Finally, we get the transition amplitude
ℳ=ℳA+ℳB+ℳC+ℳD=g3sΔhij82mW3mΔ2{(Vq1QVq2q3+13Vq2QVq1q3)fh2p2μ×〈h1(p1)|q¯1γμ(1−γ5)Q|h(p)〉+(Vq2QVq1q3+13Vq1QVq2q3)fh1p1μ×〈h2(p2)|q¯2γμ(1−γ5)Q|h(p)〉}〈lepton〉.
If q ≠ q_{3}, only Fig. 1(a) and (b) contribute:
ℳ=ℳA+ℳB=g3sΔhij82mW3mΔ2(Vq1QVq2q3+13Vq2QVq1q3)fh2p2μ×〈h1(p1)|q¯1γμ(1−γ5)Q|h(p)〉〈lepton〉.
The hadronic transition matrix can be expressed as [27]
〈h1(p1)|Vμ|h(p)〉=f+(Q2)(p+p1)μ+f−(Q2)(p−p1)μ,
where h_{1} is a pseudoscalar meson, and f_{+} and f_{−} are form factors. If h_{1} is a vector meson, we have
〈h1(p1,ϵ)|Vμ|h(p)〉=−i2M+M1fV(Q2)ϵμϵ∗pp1,〈h1(p1,ϵ)|Aμ|h(p)〉=f1(Q2)ϵ∗⋅pM+M1(p+p1)μ+f2(Q2)ϵ∗⋅pM+M1(p−p1)μ+f0(Q2)(M+M1)ϵ∗μ,
where f_{V} and f_{i} (i = 0, 1, 2) are form factors; M and M_{1} are the masses of corresponding mesons; the definition Q = p − p_{1} is used.
By applying the Bethe-Salpeter method with the instantaneous approximation [28], the hadronic matrix element is written as
〈h1(p1)|q¯1γμ(1−γ5)Q|h(p)〉=∫d3q(2π)3Tr[pMφp1++¯(q→1)γμ(1−γ5)φp++(q→)],
where φ^{++} is the positive energy part of the wave function; q→ and q→1 are the relative three-momenta between the quarks and antiquarks in the initial and final mesons, respectively.
Decay constants of mesons (in MeV). The values for π, K, D, and D_{s} are from Particle Data Group [24]; K^{*} and ρ, are from Ref. [25]; D^{*} and Ds∗ are from Ref. [26].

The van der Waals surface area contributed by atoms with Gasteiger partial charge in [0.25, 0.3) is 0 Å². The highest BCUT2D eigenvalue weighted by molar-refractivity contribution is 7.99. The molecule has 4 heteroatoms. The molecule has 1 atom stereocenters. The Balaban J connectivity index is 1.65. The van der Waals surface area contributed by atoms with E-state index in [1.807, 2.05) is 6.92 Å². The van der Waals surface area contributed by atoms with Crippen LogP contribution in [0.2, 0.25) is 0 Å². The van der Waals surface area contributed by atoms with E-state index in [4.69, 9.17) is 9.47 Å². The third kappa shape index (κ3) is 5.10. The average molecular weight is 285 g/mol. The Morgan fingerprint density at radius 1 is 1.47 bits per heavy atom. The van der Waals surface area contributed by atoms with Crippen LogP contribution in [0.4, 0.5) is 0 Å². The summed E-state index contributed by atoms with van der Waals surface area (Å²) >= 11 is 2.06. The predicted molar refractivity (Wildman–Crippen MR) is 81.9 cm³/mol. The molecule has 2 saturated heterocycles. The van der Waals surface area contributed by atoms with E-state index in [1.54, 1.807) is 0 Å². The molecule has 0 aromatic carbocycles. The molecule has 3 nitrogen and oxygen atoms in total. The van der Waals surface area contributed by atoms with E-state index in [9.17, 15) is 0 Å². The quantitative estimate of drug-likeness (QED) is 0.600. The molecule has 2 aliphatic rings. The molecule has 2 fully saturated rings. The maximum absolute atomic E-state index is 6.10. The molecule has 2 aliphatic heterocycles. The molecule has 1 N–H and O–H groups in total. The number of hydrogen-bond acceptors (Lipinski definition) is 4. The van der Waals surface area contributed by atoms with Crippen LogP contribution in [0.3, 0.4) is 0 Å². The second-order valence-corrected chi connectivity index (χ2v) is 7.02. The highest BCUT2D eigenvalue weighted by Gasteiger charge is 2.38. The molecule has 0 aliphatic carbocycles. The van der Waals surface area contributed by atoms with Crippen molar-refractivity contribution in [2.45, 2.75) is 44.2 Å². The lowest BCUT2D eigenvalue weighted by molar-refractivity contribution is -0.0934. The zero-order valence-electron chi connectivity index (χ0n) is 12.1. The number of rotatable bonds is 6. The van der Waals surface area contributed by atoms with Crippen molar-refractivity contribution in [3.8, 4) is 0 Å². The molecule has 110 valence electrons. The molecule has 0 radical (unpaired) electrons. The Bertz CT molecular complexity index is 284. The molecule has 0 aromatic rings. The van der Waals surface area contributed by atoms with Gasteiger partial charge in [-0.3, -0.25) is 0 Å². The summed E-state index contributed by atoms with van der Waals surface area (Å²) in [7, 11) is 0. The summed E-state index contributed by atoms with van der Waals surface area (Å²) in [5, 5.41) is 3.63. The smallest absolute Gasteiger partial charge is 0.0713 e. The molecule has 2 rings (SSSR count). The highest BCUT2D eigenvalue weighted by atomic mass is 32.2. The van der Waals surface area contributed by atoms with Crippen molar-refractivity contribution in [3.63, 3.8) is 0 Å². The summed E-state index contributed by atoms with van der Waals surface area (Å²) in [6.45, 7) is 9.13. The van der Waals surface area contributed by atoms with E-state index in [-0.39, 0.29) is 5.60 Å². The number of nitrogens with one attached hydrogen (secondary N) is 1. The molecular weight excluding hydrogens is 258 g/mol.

f_{π}
f_{K}
f_{K*}
f_{ρ}
f_{D}
f_{Ds}
f_{D*}
fDs∗
130.4
156.2
217
205
204.6
257.5
340
375
The partial decay width is obtained by evaluating the phase space integral
Γ=(1−12δh1h2)(1−12δl1l2)∫ds12s12∫ds34s34×∫dcosθ12∫dcosθ34∫dϕK|ℳ|2,
where
K=1215π6M3λ1/2(M2,s12,s34)λ1/2(s12,M12,M22)×λ1/2(s34,m12,m22).
We also use the definitions s_{12} = (p_{1} + p_{2})^{2} and s_{34} = (p_{3} + p_{4})^{2}. The meanings of θ_{12}, θ_{34}, and ϕ are shown in Fig. 2. δ_{l1l2} is 1 if l_{1} and l_{2} are identical particles, otherwise it is 0. The same is true for δ_{h1h2}. The integral limits are
s12∈[(M1+M2)2,(M−m1−m2)2],s34∈[(m1+m2)2,(M−s12)2],ϕ∈[0,2π],θ12∈[0,π],θ34∈[0,π],
where M_{2}, m_{1}, and m_{2} are the masses of h_{2}, l_{1}, and l_{2}, respectively.